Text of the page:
Police say they are desperate to dispel a myth that dialling 999 can boost the battery life of a mobile phone.
A force in Anglia says it has received numerous nuisance calls because people believe calling the emergency number and hanging up will increase the power left on their device.
A Bedfordshire Police spokesman has said it simply was not true and warned the calls were taking resources away from genuine emergencies. “This myth has been circulating for some time now and we are not the only force to have suffered from these false calls.
“Calling 999 for anything other than an emergency or a non-police matter puts additional pressure on resources, ties up an operator and wastes valuable time that could be better spent helping genuine callers possibly in a life-threatening situation. The only way to boost a mobile phone battery is to use a charger”.
And On the Other Side of Myth Debunking
Now because this is the Internet age, evidence shows there may be some mobile phone concerns. See this article from the https://ehtrust.org/science/science-skeptics-myth-versus-fact-cell-phones-wi-fi/
Common Myths About Cell Phone And Wireless Radiation “Safety” Debunked
The public relations strategy of manufacturing doubt has often been used to delay policies to control or reduce environmental hazards, whether tobacco, climate change, asbestos, vinyl chloride, cell phone radiation or other agents. Here we identify and debunk erroneous statements that appear in the media in response to scientific results suggesting that cell phone radiation could be hazardous.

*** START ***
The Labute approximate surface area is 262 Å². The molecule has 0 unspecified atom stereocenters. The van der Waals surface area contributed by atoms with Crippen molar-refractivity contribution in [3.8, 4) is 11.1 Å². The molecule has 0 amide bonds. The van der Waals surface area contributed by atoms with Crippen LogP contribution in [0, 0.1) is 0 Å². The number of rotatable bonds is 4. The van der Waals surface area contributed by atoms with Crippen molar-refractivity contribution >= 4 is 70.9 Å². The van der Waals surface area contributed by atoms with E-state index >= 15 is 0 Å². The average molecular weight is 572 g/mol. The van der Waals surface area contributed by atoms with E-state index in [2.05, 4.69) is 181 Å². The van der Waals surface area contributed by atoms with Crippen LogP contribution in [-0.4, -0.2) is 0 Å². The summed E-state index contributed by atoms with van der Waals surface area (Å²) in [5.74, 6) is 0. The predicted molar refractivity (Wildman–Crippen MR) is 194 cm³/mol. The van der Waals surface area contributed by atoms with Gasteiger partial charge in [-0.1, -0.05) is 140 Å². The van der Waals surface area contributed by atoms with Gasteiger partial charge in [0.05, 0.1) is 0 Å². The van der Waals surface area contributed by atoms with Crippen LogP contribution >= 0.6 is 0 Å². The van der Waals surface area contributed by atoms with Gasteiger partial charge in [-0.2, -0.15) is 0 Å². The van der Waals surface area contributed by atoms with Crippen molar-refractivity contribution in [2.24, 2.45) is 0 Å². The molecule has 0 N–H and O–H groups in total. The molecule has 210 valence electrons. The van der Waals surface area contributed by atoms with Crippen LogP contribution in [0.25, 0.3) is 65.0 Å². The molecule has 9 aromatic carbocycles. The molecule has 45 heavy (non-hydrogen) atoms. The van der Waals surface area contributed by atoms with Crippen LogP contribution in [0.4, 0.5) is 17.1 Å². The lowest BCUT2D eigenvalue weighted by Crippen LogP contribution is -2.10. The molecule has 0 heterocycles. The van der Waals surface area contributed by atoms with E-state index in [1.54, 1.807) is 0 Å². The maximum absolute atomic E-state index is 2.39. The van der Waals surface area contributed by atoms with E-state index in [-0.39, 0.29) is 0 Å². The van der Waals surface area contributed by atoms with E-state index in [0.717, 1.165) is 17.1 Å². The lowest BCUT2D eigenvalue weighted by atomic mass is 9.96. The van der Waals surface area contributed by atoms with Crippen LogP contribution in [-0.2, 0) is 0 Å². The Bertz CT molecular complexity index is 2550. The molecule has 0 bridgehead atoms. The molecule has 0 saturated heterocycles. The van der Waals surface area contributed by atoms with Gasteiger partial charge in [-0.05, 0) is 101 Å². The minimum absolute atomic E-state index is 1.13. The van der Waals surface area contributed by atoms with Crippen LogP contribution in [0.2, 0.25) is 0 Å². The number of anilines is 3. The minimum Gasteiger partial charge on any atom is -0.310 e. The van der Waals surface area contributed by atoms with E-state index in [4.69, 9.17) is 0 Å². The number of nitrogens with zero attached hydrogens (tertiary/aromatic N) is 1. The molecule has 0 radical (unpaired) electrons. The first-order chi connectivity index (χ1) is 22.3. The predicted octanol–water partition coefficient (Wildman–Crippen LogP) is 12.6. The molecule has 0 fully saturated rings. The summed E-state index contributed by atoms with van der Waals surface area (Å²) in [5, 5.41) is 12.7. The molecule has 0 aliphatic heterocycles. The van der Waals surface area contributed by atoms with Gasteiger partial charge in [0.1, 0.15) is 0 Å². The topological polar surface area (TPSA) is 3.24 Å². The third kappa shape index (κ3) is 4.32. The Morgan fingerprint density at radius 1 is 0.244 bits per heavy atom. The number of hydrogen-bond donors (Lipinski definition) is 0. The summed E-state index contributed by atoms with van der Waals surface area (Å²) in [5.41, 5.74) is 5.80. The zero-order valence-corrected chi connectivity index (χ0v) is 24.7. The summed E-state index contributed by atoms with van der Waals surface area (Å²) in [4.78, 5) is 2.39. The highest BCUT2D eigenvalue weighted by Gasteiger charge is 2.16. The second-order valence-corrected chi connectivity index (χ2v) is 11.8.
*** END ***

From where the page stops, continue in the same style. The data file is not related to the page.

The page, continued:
MYTH: “No research has found evidence of a link between regular cell phone use and glioma.”
FACT: In fact, multiple research studies of humans indicate that long-term cell phone use could increase a person’s risk for brain tumors. The latest animal study conducted by the U.S. government finds increases in the same types of tumors found to be increased in humans who used phones regularly for a decade or longer. The World Health Organization International Agency for Research on Cancer classified radiofrequency electromagnetic fields as possibly carcinogenic to humans (Group 2B) in 2011, based on epidemiological research showing an increased risk for glioma, a malignant type of brain cancer , associated with long term wireless phone use. These research studies also show an even higher risk for persons who start using cell phones at a young age.